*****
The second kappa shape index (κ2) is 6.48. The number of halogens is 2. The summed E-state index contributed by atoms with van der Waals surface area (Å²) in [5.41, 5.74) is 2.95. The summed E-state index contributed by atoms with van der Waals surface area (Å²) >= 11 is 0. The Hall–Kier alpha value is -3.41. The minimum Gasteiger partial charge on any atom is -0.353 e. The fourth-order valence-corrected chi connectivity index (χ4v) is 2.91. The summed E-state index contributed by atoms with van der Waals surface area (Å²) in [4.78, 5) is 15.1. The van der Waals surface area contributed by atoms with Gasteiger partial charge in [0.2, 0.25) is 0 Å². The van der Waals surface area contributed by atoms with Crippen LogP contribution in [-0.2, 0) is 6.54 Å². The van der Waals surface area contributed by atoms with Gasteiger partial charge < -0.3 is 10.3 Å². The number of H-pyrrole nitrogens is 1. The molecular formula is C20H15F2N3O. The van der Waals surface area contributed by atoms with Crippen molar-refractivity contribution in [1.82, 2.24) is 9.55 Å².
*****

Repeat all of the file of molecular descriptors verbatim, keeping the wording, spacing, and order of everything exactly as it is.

The second kappa shape index (κ2) is 6.48. The number of halogens is 2. The summed E-state index contributed by atoms with van der Waals surface area (Å²) in [5.41, 5.74) is 2.95. The summed E-state index contributed by atoms with van der Waals surface area (Å²) >= 11 is 0. The Hall–Kier alpha value is -3.41. The minimum Gasteiger partial charge on any atom is -0.353 e. The fourth-order valence-corrected chi connectivity index (χ4v) is 2.91. The summed E-state index contributed by atoms with van der Waals surface area (Å²) in [4.78, 5) is 15.1. The van der Waals surface area contributed by atoms with Gasteiger partial charge in [0.2, 0.25) is 0 Å². The van der Waals surface area contributed by atoms with Crippen LogP contribution in [-0.2, 0) is 6.54 Å². The van der Waals surface area contributed by atoms with Gasteiger partial charge < -0.3 is 10.3 Å². The number of H-pyrrole nitrogens is 1. The molecular formula is C20H15F2N3O. The van der Waals surface area contributed by atoms with Crippen molar-refractivity contribution in [1.82, 2.24) is 9.55 Å².